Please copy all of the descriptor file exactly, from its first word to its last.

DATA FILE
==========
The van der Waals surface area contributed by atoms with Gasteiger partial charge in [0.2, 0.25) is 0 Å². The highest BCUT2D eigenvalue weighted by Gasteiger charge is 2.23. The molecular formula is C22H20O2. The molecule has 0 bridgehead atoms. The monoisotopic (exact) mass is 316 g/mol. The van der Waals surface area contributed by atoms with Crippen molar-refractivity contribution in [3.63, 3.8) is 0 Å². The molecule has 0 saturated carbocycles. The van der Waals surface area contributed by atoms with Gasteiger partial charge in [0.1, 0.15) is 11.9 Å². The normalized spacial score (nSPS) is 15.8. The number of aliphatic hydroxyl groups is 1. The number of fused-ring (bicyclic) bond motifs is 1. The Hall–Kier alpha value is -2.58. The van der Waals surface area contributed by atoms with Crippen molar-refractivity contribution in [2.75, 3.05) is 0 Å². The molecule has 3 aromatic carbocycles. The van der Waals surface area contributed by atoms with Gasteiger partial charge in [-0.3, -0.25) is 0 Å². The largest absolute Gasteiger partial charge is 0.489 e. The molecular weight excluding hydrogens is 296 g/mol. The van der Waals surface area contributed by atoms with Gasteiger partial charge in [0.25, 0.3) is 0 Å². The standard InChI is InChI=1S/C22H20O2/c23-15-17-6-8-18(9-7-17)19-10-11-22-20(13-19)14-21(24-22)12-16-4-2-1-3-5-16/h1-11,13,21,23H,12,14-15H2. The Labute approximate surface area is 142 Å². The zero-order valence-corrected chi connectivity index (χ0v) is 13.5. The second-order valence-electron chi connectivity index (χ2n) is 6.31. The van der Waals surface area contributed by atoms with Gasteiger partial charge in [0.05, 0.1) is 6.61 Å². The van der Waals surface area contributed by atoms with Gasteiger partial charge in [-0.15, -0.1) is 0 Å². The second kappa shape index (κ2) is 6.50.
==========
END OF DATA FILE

The van der Waals surface area contributed by atoms with Gasteiger partial charge in [0.2, 0.25) is 0 Å². The highest BCUT2D eigenvalue weighted by Gasteiger charge is 2.23. The molecular formula is C22H20O2. The molecule has 0 bridgehead atoms. The monoisotopic (exact) mass is 316 g/mol. The van der Waals surface area contributed by atoms with Crippen molar-refractivity contribution in [3.63, 3.8) is 0 Å². The molecule has 0 saturated carbocycles. The van der Waals surface area contributed by atoms with Gasteiger partial charge in [0.1, 0.15) is 11.9 Å². The normalized spacial score (nSPS) is 15.8. The number of aliphatic hydroxyl groups is 1. The number of fused-ring (bicyclic) bond motifs is 1. The Hall–Kier alpha value is -2.58. The van der Waals surface area contributed by atoms with Crippen molar-refractivity contribution in [2.75, 3.05) is 0 Å². The molecule has 3 aromatic carbocycles. The van der Waals surface area contributed by atoms with Gasteiger partial charge in [-0.3, -0.25) is 0 Å². The largest absolute Gasteiger partial charge is 0.489 e. The molecular weight excluding hydrogens is 296 g/mol. The van der Waals surface area contributed by atoms with Gasteiger partial charge in [0.25, 0.3) is 0 Å². The standard InChI is InChI=1S/C22H20O2/c23-15-17-6-8-18(9-7-17)19-10-11-22-20(13-19)14-21(24-22)12-16-4-2-1-3-5-16/h1-11,13,21,23H,12,14-15H2. The Labute approximate surface area is 142 Å². The zero-order valence-corrected chi connectivity index (χ0v) is 13.5. The second-order valence-electron chi connectivity index (χ2n) is 6.31. The van der Waals surface area contributed by atoms with Gasteiger partial charge in [0.05, 0.1) is 6.61 Å². The van der Waals surface area contributed by atoms with Gasteiger partial charge in [-0.15, -0.1) is 0 Å². The second kappa shape index (κ2) is 6.50.